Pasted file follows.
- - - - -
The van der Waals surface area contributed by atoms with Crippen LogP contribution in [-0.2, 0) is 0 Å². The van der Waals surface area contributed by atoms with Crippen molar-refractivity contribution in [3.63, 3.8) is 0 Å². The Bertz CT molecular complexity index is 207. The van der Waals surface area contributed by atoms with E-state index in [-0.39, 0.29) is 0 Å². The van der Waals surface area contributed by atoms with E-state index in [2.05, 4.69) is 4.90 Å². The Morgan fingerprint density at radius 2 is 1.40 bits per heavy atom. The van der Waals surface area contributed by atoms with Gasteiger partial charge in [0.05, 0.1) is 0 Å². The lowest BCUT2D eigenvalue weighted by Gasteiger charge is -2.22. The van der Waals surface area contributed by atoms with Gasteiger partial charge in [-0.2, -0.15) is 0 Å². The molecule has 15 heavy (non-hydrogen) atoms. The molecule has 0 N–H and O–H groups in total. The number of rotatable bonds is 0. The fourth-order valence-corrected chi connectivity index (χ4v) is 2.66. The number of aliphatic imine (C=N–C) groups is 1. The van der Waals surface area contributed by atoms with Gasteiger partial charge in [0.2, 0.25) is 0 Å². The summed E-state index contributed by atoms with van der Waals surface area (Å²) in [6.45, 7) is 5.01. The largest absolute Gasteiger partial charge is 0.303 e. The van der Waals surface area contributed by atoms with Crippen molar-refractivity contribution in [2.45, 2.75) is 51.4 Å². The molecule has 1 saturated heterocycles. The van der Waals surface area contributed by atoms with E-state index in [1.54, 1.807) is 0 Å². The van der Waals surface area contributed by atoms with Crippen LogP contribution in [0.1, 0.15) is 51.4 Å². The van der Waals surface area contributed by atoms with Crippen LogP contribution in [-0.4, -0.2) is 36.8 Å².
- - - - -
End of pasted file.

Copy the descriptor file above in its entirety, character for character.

The van der Waals surface area contributed by atoms with Crippen LogP contribution in [-0.2, 0) is 0 Å². The van der Waals surface area contributed by atoms with Crippen molar-refractivity contribution in [3.63, 3.8) is 0 Å². The Bertz CT molecular complexity index is 207. The van der Waals surface area contributed by atoms with E-state index in [-0.39, 0.29) is 0 Å². The van der Waals surface area contributed by atoms with E-state index in [2.05, 4.69) is 4.90 Å². The Morgan fingerprint density at radius 2 is 1.40 bits per heavy atom. The van der Waals surface area contributed by atoms with Gasteiger partial charge in [0.05, 0.1) is 0 Å². The lowest BCUT2D eigenvalue weighted by Gasteiger charge is -2.22. The van der Waals surface area contributed by atoms with Gasteiger partial charge in [-0.2, -0.15) is 0 Å². The molecule has 15 heavy (non-hydrogen) atoms. The molecule has 0 N–H and O–H groups in total. The number of rotatable bonds is 0. The fourth-order valence-corrected chi connectivity index (χ4v) is 2.66. The number of aliphatic imine (C=N–C) groups is 1. The van der Waals surface area contributed by atoms with Gasteiger partial charge in [0.2, 0.25) is 0 Å². The summed E-state index contributed by atoms with van der Waals surface area (Å²) in [6.45, 7) is 5.01. The largest absolute Gasteiger partial charge is 0.303 e. The van der Waals surface area contributed by atoms with Crippen molar-refractivity contribution in [2.45, 2.75) is 51.4 Å². The molecule has 1 saturated heterocycles. The van der Waals surface area contributed by atoms with E-state index in [1.54, 1.807) is 0 Å². The van der Waals surface area contributed by atoms with Crippen LogP contribution in [0.1, 0.15) is 51.4 Å². The van der Waals surface area contributed by atoms with Crippen LogP contribution in [-0.4, -0.2) is 36.8 Å².